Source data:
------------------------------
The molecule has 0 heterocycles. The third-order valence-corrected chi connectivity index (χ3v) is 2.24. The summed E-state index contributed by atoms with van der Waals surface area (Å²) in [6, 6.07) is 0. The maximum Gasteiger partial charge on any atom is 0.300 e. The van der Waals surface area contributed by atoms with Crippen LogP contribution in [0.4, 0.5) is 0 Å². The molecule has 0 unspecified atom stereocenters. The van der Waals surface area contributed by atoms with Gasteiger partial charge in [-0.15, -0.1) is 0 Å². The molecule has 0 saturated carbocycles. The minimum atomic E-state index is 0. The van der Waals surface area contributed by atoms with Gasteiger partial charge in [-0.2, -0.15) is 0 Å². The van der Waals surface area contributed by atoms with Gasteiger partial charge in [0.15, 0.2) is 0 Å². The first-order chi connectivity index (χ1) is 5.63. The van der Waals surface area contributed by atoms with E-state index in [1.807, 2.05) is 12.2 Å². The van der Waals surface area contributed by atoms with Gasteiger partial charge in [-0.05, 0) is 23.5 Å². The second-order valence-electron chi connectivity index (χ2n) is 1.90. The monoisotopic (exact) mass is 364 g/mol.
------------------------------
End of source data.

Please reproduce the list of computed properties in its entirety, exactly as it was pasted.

The molecule has 0 heterocycles. The third-order valence-corrected chi connectivity index (χ3v) is 2.24. The summed E-state index contributed by atoms with van der Waals surface area (Å²) in [6, 6.07) is 0. The maximum Gasteiger partial charge on any atom is 0.300 e. The van der Waals surface area contributed by atoms with Crippen LogP contribution in [0.4, 0.5) is 0 Å². The molecule has 0 unspecified atom stereocenters. The van der Waals surface area contributed by atoms with Gasteiger partial charge in [-0.15, -0.1) is 0 Å². The molecule has 0 saturated carbocycles. The minimum atomic E-state index is 0. The van der Waals surface area contributed by atoms with Gasteiger partial charge in [-0.2, -0.15) is 0 Å². The van der Waals surface area contributed by atoms with Gasteiger partial charge in [0.15, 0.2) is 0 Å². The first-order chi connectivity index (χ1) is 5.63. The van der Waals surface area contributed by atoms with E-state index in [1.807, 2.05) is 12.2 Å². The van der Waals surface area contributed by atoms with Gasteiger partial charge in [-0.05, 0) is 23.5 Å². The second-order valence-electron chi connectivity index (χ2n) is 1.90. The monoisotopic (exact) mass is 364 g/mol.